Transitioning from Auto Components to Aerospace Manufacturing: Opportunities and Challenges

by Ketan Salhotra

The history of the Indian auto component industry can be traced from the early 1980s onwards. The foundation of the industry was laid when early starters like Motherson Group, JBM Group, Amtek Group and Sona Group began supplying auto parts to Maruti Suzuki which was planning to launch the iconic “Maruti 800” at that time. The industry has come a long way since then, with substantial improvements in manufacturing capabilities, quality and adoption of global industry practices, especially over last three and a half decades.

Today, the auto component makers in India not only supply to the global and domestic OEMs in India, but also export to the global OEMs (including the luxury car makers like Mercedes, Audi and BMW) for their global operations. Many auto suppliers have also set up bases outside India, and revenues from overseas markets for some of these players is even more than their domestic revenues. In their move towards diversification, some auto component makers in the country have also started manufacturing for other verticals- notably Aerospace, Defence and Railways.

The Global Commercial Aerospace industry is estimated at over USD 320 bn in 2015 and is expected to grow at CAGR ~3% over the next 5 years, as per various public sources. In particular, the demand for new commercial aircrafts production over the next 20 years (FY14-FY34) is estimated at over 34,000 aircrafts, driven by the rise in passenger traffic, to and from emerging markets. As per International Air Transport Association (IATA) data, India had the fastest growing domestic passenger traffic in 2015 with 19% growth (~80 million passengers). This growth is double compared to China’s (10%) growth and more than three times as compared to the United States’ (5%) growth during the same period.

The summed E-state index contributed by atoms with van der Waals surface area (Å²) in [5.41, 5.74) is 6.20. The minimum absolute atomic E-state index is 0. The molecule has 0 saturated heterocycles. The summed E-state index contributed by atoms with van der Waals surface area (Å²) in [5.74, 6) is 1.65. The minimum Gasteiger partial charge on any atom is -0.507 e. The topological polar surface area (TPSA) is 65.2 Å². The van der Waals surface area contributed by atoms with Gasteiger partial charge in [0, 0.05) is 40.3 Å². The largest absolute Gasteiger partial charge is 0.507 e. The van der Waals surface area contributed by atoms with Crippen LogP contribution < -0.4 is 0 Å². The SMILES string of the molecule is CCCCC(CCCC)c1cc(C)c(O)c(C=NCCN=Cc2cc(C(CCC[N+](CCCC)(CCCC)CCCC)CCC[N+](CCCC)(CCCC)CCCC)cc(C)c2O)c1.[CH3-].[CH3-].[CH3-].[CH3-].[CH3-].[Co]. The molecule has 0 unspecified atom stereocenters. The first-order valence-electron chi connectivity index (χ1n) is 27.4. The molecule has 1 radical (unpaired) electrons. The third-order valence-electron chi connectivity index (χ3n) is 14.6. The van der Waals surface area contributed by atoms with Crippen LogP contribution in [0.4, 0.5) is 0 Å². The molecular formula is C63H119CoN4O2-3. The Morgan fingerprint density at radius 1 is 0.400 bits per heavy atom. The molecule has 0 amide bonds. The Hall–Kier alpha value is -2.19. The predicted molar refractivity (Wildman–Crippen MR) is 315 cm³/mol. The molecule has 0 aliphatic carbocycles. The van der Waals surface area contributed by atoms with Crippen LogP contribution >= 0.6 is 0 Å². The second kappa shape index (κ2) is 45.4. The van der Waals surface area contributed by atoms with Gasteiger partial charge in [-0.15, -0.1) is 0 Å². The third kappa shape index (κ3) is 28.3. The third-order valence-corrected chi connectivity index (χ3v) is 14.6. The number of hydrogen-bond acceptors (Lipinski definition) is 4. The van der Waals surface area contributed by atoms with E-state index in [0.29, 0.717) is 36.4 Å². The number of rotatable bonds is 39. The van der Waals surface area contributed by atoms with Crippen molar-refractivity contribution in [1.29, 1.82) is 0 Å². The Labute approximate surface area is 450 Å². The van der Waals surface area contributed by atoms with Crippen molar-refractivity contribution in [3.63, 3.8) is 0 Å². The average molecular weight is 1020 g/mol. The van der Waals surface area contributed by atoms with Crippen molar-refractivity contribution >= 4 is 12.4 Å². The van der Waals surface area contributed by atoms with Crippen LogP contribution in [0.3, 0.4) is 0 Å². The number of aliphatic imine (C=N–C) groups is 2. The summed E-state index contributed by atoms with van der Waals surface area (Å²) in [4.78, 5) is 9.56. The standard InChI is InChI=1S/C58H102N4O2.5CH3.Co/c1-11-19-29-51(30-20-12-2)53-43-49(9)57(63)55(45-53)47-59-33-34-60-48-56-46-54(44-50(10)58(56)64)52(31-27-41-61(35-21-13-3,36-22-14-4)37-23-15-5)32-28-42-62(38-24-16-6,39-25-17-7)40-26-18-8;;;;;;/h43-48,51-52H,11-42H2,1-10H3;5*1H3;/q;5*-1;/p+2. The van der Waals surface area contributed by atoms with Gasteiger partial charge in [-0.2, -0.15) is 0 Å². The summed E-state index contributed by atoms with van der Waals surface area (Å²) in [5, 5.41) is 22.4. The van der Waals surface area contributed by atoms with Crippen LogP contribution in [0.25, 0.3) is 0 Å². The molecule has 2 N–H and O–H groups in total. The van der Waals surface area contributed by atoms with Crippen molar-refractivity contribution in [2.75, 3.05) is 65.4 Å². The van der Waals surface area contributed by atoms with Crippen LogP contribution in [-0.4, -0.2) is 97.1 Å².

This industry has evolved over the last three decades in terms of product performance, high usage of technologies and significant reduction in time-to-market. Aircraft OEMs and Tier-I suppliers source more than 70% of their systems and component requirements from the US and European suppliers. However, with increasing competition they are looking to drive down costs by sourcing from low cost, yet high quality manufacturing countries like China and India. Most of the aircraft OEMs, engine OEMs and Tier-I suppliers have already established base in India and are developing the supply chain for their global requirements.

Presence of Top Global Aircraft and Engine OEMs in India

Transitioning from Auto Components to Aerospace Manufacturing

Despite the industry’s tremendous potential, Indian players currently have nascent presence in the global aerospace supply chain. A majority of the existing Indian players in the aerospace industry are Tier-III suppliers limited to domains of manufacturing, engineering and R&D services. Barring a few, the remaining players have limited scale and supply few non-critical components to one or two global Tier-I/ Tier-II suppliers. There are a lot of specialized processes in aerospace manufacturing for which the expertise is still not available within the country.

There are ample reasons and opportunities for Auto Component manufacturers in the country to engage with the rapidly growing aerospace manufacturing industry. Aerospace and Defence is one of the key focus sectors under the union government’s “Make in India” initiative. State governments in Karnataka, Andhra Pradesh, Telangana, Gujarat etc. have also come up with or are in the process of coming up with specific policies for promoting the Aerospace and Defence sectors in their respective states. There are also many “Offset Opportunities” that arise from aircraft (both military and commercial) purchases of the Indian Government. Besides mitigating the risk of automotive industry cyclicality, the aerospace sector possibly offers better margins compared to the automotive sector. Best practices in production controls, international exposure and professional systems and processes are some of the key strengths which can be leveraged by domestic component manufacturers in supplying to the global aerospace sector.